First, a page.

A leading supermarkets approach to talent development

We talked with Alison Tansey, Former Leadership Development Specialist | Talent and Performance at a leading supermarket group, who gave us some useful insight into talent development and what has worked well for their talent pool. And how our Rising Talent programme has helped them.


One of the things that I lead on which The Method are part of is talent development for our talent pool.  We work in conjunction with both the leadership development and the talent and performance team. The talent team set the talent strategy who then work collaboratively with their leadership development team to deliver the solutions that then support that talent strategy. That is my role essentially.  I make decisions on all the solutions that we bring in to the business to support our talent strategy. And our talent strategy is industry leading in my eyes.


Every individual within our top talent has a talent coach that they’re paired with. They then have initial deep dive conversations about what type of development and what development journey would really work for that individual.  There isn’t an end date to the programme. We partner with the individual in the talent pool for as long as they need it and for as long as they want to be in those talent pools.  

So rather than being a quick let’s get a load of development and learning thrown at this individual, some of which may stick and interestingly which we’re also going to be throwing at other individuals. It’s more of let’s understand you, let’s understand what great looks like, let’s understand where you want to go, let’s understand your starting point, how you like to learn, what areas you want to develop, what your strengths are, what are your areas of opportunity, and then let’s walk alongside you as you take your development journey over the next couple of years.


I play a large part in the up-skilling of  the talent coaches on what a great conversation could look like, how we could use the development solutions that I’m picking and putting out there to best support those individual journeys.  I pick solutions based on them delivering a blend. We use business schools for some formal courses. But again we don’t pick the courses we just signpost to the business schools and the individual would pick a course.  We use mentoring, coaching, and at executive levels, we use board-level mentoring, we use experiential opportunities with companies where they will go out and they will work, for example, as social entrepreneur mentors,  they will work with the CEO and top leadership team of charities to solve specific challenges. It’s really exciting stuff.


We’ve been doing this for a couple of years now and initially, it’s quite an interesting blend of responses. Some people thought it was absolutely fantastic and others wanted a really heavily structured programme.  What we did do to create a little bit more of a cohort feel for individuals is we introduced a couple of what we called ‘Go Large’ events. This was where we put events on and twice a year where participants could come and listen to really great thought leadership in future facing areas, connect with each other and leave with really useful tools and tips to move forward with.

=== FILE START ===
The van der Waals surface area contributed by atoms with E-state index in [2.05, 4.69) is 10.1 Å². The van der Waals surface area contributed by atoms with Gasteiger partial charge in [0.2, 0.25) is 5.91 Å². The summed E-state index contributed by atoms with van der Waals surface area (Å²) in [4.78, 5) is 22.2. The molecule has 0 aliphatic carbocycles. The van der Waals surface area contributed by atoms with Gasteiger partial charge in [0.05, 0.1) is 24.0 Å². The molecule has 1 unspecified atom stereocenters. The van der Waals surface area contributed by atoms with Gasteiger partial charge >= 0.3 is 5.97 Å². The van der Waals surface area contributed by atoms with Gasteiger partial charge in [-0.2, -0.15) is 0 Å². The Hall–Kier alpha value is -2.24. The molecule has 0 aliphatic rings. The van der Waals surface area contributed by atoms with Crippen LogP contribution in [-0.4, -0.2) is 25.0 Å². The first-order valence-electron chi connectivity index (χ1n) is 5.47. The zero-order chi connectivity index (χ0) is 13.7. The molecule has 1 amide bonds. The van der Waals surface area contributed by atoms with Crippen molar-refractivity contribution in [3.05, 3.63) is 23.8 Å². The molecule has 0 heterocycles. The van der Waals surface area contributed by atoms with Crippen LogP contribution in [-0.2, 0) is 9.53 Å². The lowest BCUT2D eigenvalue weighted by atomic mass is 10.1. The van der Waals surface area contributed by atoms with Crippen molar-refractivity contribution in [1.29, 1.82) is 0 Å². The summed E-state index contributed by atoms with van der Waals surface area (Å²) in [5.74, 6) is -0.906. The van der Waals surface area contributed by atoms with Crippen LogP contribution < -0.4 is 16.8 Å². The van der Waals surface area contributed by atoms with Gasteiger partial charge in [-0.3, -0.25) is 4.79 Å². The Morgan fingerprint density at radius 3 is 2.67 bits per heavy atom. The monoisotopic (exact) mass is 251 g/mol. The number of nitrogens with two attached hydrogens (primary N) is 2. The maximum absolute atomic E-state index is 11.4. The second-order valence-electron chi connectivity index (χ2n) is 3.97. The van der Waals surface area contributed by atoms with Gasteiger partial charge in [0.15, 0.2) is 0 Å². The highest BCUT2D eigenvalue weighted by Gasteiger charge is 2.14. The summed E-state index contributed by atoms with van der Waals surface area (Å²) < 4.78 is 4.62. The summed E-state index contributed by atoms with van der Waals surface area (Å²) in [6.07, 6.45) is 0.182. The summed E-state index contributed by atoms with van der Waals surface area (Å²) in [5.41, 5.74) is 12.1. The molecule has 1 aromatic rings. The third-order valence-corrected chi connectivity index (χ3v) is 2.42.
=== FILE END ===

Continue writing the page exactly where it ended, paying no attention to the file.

We looked at the themes that were coming back through from the talent coaches in terms of people’s areas of needs.  We had some common themes appearing around strategy and communication for example. And we then went out and sourced great suppliers to deliver on those specific areas, not limiting ourselves to standard supplier lists, we looked at Authors, Professors, innovative consultancies, in some cases we used high profile personalities if their messages and expertise were aligned to the needs of our colleagues, we wanted to really challenge ourselves on the standard of development our colleagues received.


Yes everybody gets their own development bespoke to them. It’s relevant, it’s meaningful. They get a time and space that works for them, so it’s more likely to land which is important.  But the other side of it is that what we found when we did a pilot of this type of development option, is that people are much more confident. They are pushed to go out of their comfort zone and they can feel uncomfortable because they have to go out and really think about their development and it’s not spoon-fed. In the end they feel much more confident, they develop a better sense of curiosity, they have more self-belief that they can direct their own journeys in the future.  They understand more about development from a broader spectrum rather than just thinking that it’s in a classroom for example.


We get them together a couple of times a year and the talent people do an upskilling around the functional tools they can use for the conversations. How to frame those conversations, what that contact looks like and I would then talk about the development solutions in the context of those conversations.  One of the things that we found when we first introduced this concept to the business, was that the talent coaches, although a lot of them were Master coaches, and a lot of them were senior leaders within our business, they actually didn’t have a huge amount of experience with having development conversations.  So, it was about what is a great development conversation and what does that then mean for how you position the solutions that I’ve created. It’s almost like a pick and mix because what we’re finding at the very beginning, is that they were picking coaching and classroom because they were the two solutions that had been embedded in the business for a long time.  So talent has always had access to coaches whether they’re Master coaches or executive coaches outside of this business.